Sun kings and sylphs, glamour and grit

A short history of ballet

The Sun King

Ballet began as an elaborate aristocratic entertainment in Italy and France, where it was performed by noble amateurs (predominantly men) in the halls of grand estates and palaces. Combining dance, music and song, the earliest ballets were enactments of events from mythology, heavy on gods and heroes, and featuring wildly fantastical costumes and masks.

Court ballets reached their pinnacle during the reign of Louis XIV, a keen dancer himself, who was dubbed the Sun King after his role in Le Ballet de la Nuit (1653), which ran from sunset to sunrise. His personal ballet master, Pierre Beauchamp, choreographed many of the dances performed at Versailles and is credited with codifying ballet as a system of movement. Louis’ legacy includes the establishment of the Academie d’Opera (the forerunner of the Paris Opéra Ballet) in 1669, which paved the way for ballet as a profession.

Louis XIV as Apollo, 1653

From aristocrats’ play to playing aristocrats

Following the French fashion, theatres and opera houses sprang up across Europe during the 1700s, positioning ballet dancers as part of a cosmopolitan community of performers, nobles and intellectuals. As ballet’s reach expanded, so did interest in its dramatic possibilities. By mid-century, several choreographers were developing ballet as a story-telling medium, with the familiar gods and heroes, but also nobles and princesses, peasants and romantic trysts.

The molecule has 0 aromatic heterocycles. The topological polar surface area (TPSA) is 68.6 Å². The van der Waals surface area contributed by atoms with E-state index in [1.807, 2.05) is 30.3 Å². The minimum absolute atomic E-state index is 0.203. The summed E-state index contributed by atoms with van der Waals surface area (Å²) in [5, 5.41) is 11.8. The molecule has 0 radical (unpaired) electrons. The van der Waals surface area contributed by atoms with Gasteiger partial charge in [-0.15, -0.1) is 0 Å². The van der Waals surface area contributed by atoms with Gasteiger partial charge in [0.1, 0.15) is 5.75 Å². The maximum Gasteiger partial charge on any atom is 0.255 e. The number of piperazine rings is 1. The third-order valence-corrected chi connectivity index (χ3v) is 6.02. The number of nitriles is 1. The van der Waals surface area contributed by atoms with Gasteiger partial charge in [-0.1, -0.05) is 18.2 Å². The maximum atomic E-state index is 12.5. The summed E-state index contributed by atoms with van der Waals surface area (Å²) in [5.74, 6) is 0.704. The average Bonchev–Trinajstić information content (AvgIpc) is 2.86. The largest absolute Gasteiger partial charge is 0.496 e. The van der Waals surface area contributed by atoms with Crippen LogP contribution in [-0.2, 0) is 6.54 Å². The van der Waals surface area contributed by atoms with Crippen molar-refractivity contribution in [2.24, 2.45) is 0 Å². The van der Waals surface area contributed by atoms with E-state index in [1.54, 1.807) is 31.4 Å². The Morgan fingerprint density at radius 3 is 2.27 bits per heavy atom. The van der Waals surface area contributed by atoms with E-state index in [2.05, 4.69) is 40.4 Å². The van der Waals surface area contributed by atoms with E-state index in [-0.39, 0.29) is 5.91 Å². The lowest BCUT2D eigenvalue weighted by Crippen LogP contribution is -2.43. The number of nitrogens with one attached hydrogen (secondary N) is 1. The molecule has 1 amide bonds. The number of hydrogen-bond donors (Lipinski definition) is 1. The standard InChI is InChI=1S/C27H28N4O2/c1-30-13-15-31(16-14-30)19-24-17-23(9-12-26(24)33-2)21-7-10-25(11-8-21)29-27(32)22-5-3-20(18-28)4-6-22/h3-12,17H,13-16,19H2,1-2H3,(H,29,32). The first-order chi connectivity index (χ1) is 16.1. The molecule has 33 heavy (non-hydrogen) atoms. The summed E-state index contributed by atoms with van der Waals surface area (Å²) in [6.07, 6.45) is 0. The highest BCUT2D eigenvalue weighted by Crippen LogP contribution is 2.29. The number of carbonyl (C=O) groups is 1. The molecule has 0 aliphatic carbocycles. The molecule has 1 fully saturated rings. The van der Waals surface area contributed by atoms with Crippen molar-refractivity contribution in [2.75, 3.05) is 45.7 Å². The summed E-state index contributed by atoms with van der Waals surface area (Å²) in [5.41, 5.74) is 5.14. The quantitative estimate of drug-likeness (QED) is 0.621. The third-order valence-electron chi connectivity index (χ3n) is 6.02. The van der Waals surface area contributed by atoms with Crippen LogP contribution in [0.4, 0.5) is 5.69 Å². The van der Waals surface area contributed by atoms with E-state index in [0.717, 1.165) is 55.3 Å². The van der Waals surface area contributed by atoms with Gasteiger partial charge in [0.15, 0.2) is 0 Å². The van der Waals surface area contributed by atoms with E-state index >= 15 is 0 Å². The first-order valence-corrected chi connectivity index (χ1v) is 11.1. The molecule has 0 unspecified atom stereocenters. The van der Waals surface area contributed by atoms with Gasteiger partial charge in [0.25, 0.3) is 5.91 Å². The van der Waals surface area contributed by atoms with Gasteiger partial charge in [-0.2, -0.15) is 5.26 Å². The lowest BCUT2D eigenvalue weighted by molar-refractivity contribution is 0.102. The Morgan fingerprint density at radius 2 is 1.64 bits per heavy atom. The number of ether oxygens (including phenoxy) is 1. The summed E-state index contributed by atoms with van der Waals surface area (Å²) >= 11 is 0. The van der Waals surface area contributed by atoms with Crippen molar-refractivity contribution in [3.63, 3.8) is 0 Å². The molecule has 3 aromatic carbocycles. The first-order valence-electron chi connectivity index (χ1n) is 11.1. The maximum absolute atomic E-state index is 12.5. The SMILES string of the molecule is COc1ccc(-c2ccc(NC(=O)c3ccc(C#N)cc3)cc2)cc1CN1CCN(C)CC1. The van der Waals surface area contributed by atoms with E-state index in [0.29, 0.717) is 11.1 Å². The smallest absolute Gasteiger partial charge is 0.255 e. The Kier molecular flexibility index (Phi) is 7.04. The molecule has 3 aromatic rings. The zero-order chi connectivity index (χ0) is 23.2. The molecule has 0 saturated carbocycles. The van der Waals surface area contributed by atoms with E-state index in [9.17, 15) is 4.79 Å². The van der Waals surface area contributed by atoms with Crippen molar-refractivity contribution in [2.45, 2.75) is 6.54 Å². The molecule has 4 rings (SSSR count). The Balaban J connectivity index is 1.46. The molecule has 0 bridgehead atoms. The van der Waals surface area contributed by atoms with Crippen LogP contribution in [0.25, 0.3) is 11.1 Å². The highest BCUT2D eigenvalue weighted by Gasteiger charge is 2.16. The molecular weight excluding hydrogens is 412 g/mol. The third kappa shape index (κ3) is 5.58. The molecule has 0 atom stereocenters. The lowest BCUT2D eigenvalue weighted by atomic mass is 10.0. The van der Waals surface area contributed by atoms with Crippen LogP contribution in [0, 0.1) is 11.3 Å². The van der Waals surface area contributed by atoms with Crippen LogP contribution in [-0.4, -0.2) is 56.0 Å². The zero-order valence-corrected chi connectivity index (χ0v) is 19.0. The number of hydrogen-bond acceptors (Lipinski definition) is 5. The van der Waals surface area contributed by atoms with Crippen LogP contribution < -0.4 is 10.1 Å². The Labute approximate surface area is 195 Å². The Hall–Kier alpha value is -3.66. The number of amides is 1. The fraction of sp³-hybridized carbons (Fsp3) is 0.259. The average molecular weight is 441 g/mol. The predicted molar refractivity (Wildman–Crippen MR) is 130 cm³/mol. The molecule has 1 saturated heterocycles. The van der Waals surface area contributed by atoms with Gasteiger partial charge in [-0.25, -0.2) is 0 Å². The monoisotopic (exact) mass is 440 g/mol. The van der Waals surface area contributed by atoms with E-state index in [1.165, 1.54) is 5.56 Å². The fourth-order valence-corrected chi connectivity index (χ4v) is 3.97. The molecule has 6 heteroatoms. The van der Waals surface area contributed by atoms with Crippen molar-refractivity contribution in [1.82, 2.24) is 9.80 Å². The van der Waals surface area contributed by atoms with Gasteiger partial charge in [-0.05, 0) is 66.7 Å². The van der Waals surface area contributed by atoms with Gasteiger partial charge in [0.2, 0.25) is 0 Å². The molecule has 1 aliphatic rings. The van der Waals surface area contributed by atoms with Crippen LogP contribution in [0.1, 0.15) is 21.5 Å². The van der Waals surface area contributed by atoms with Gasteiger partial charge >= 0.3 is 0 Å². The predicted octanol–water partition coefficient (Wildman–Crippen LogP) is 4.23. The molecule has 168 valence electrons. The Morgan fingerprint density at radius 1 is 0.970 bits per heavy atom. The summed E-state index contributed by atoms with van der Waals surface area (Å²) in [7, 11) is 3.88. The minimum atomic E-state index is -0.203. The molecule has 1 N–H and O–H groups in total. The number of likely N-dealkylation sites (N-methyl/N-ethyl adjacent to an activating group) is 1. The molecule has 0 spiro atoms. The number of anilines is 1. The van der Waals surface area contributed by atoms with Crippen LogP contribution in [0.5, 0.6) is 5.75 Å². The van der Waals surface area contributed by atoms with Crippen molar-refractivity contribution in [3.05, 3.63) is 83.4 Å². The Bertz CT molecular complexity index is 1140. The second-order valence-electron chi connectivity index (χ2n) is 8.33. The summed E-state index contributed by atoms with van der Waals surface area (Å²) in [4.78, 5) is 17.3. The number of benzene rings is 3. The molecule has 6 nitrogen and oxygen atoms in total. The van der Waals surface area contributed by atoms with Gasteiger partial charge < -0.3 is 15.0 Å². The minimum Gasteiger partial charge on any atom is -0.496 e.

Women contributed to this age of experimentation, although they remained in the minority. Both Francois Prevost and her student Marie Sallé created works exploring the expressive possibilities of face and gesture. In an age when few women ventured into the public spotlight, danseuses were a fascinating and often highly regarded novelty. Poetry was written in their praise, gossip exchanged, and paintings commissioned by earnest admirers; Frederick the Great kept a portrait of Barbara Campanini in his study.

Portrait of Barbara Campanini by Antoine Pesne

Enter the pointe shoe

The French Revolution and the wars that followed profoundly altered ballet, sweeping away the lingering, courtly trappings of baroque dance. Dancers shed their heeled shoes and heavy brocades in favour of light, looser-fitting outfits that allowed them a wider range of movement. The era became synonymous with dazzling feats. The introduction of soft slippers encouraged multiple pirouettes and higher leaps, and a new trick – posing en pointe – was pioneered by dancers like Fanny Bias and Amalia Brugnoli.

While ballets based on mythological themes persisted, choreographers increasingly focused on character, realism and nationalist values. New works, inspired by Romantic themes, transported audiences to the medieval past or exotic locales like China, Arabia or Mexico. Aided by innovative scenic effects, ballet by the 1820s was an enchanting realm of Gothic ruins and distant lands, enticing an ever-growing audience.